Massachusetts saw high tide flooding in dramatic style up and down the coastline during storms in January and March. In total, Boston saw a record-breaking 22 days of high tide flooding over the course of the past year, according to a new report from the National Oceanic and Atmospheric Administration. The lead author of the report, William Sweet, says the frequency of coastal flooding has doubled, and it’s a clear result of climate change.
“Due to sea level rise, the average trend in high tide flood frequency is now more than fifty percent higher than it was 20 years ago, and 100 percent higher than it was 30 years ago,” Sweet said.
In addition to rising sea level, New England faces a higher risk of tidal flooding due to winter storms. But another new analysis reveals that the height of our high tides is on an 18-year cycle.
We’ve just past the peak of one of these cycles, which helps explain some of the record-breaking high tides we’ve observed recently. It also means we may have a slight reprieve from accelerating sea level rise over the next decade – giving us a window to prepare for extra high tides in the 2030s.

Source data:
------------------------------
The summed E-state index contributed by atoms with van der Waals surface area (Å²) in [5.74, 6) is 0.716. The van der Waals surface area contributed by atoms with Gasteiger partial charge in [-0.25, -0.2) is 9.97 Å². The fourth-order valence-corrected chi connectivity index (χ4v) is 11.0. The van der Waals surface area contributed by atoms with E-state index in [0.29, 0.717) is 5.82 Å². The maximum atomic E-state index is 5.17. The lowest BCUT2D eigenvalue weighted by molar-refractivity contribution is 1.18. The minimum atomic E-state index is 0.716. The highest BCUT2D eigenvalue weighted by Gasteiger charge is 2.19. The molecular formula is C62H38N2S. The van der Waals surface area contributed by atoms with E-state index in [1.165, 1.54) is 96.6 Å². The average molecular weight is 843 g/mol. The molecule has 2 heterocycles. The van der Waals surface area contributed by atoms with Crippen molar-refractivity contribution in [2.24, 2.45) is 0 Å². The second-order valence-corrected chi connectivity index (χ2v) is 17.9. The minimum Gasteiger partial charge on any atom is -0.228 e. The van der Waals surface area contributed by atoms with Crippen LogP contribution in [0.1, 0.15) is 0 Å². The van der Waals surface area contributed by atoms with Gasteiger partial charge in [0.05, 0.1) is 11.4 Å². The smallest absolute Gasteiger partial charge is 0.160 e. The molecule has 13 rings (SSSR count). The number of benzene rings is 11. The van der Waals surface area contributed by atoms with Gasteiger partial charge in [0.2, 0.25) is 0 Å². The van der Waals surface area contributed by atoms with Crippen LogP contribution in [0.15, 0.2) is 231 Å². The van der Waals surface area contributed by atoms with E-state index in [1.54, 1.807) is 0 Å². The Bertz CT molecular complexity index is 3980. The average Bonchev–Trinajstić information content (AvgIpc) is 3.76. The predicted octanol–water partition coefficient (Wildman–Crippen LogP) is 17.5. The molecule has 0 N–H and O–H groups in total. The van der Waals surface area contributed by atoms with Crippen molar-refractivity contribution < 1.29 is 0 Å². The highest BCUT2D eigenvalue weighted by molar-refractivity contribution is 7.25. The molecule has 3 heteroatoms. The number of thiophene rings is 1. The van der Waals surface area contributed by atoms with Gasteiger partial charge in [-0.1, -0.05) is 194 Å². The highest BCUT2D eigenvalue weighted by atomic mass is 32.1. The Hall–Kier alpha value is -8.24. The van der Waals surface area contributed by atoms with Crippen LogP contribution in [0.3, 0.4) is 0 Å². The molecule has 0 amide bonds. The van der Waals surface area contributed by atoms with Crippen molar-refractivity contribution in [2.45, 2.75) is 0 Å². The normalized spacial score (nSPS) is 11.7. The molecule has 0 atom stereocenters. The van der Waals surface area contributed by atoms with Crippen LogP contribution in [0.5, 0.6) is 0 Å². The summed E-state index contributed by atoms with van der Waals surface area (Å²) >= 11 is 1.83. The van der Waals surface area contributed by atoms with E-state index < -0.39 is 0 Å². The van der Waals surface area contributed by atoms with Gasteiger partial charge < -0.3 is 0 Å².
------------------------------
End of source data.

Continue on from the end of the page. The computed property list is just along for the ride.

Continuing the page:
Stefan Talke, an Assistant Professor at Portland State University, is the lead author of a new analysis of tide gauge data from Boston Harbor that reveals the 18-year tide cycle. He says that there’s about a 6-inch sea level increase due to this 18-year change in the cycle of the moon, and at its peak, it impacts the tide quite a bit. It starts the water at a higher baseline and creates more extreme flooding.
Add to that the fact that sea level has risen about a foot over the past century, and you’ve got potential for even more flooding in the future. But again, this higher baseline that we saw in 2018 is happening due to the 18-year cycle, so the coastline will at least be in a better starting point for the next 18 years.
Still, it’s important to realize that what we saw this year is quite significant. The winter storms that flooded the coast this year were only slightly less than some historically significant ones, like the Blizzard of 1978, the Minot's Ledge Storm in April 1851, and the Christmas Storm of 1909. The Blizzard of 1978 was near the peak of the cycle, the April 1851 storm was near the peak of the cycle as well, as was the 1909 Christmas storm. So although extreme flooding is always a potential, it’s worse when we're at the peak of that moon-driven cycle.